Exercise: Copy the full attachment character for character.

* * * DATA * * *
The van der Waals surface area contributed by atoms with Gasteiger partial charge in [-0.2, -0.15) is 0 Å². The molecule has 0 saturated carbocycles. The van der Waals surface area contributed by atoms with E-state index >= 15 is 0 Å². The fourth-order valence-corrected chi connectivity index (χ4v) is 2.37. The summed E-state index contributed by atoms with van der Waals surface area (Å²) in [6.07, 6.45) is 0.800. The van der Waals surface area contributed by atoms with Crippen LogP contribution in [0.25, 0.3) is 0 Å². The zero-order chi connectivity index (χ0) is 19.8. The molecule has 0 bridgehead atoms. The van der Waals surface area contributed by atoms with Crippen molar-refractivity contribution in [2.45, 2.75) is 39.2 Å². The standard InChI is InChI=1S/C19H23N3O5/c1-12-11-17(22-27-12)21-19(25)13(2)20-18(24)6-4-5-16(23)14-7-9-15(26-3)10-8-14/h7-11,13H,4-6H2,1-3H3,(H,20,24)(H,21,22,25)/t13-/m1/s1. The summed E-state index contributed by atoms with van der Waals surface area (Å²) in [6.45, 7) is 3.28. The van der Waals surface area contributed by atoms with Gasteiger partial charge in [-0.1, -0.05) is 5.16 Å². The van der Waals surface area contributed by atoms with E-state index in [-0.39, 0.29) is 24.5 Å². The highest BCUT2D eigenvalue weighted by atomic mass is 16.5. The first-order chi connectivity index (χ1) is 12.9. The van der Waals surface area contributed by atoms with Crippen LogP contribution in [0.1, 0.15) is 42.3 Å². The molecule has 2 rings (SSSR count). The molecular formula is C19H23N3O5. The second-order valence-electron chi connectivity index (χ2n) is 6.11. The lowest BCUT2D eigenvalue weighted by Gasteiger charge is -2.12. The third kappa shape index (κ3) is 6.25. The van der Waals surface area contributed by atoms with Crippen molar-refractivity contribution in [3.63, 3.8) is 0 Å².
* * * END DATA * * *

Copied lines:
The van der Waals surface area contributed by atoms with Gasteiger partial charge in [-0.2, -0.15) is 0 Å². The molecule has 0 saturated carbocycles. The van der Waals surface area contributed by atoms with E-state index >= 15 is 0 Å². The fourth-order valence-corrected chi connectivity index (χ4v) is 2.37. The summed E-state index contributed by atoms with van der Waals surface area (Å²) in [6.07, 6.45) is 0.800. The van der Waals surface area contributed by atoms with Crippen LogP contribution in [0.25, 0.3) is 0 Å². The zero-order chi connectivity index (χ0) is 19.8. The molecule has 0 bridgehead atoms. The van der Waals surface area contributed by atoms with Crippen molar-refractivity contribution in [2.45, 2.75) is 39.2 Å². The standard InChI is InChI=1S/C19H23N3O5/c1-12-11-17(22-27-12)21-19(25)13(2)20-18(24)6-4-5-16(23)14-7-9-15(26-3)10-8-14/h7-11,13H,4-6H2,1-3H3,(H,20,24)(H,21,22,25)/t13-/m1/s1. The summed E-state index contributed by atoms with van der Waals surface area (Å²) in [6.45, 7) is 3.28. The van der Waals surface area contributed by atoms with Gasteiger partial charge in [-0.1, -0.05) is 5.16 Å². The van der Waals surface area contributed by atoms with E-state index in [-0.39, 0.29) is 24.5 Å². The highest BCUT2D eigenvalue weighted by atomic mass is 16.5. The first-order chi connectivity index (χ1) is 12.9. The van der Waals surface area contributed by atoms with Crippen LogP contribution in [0.1, 0.15) is 42.3 Å². The molecule has 2 rings (SSSR count). The molecular formula is C19H23N3O5. The second-order valence-electron chi connectivity index (χ2n) is 6.11. The lowest BCUT2D eigenvalue weighted by Gasteiger charge is -2.12. The third kappa shape index (κ3) is 6.25. The van der Waals surface area contributed by atoms with Crippen molar-refractivity contribution in [3.63, 3.8) is 0 Å².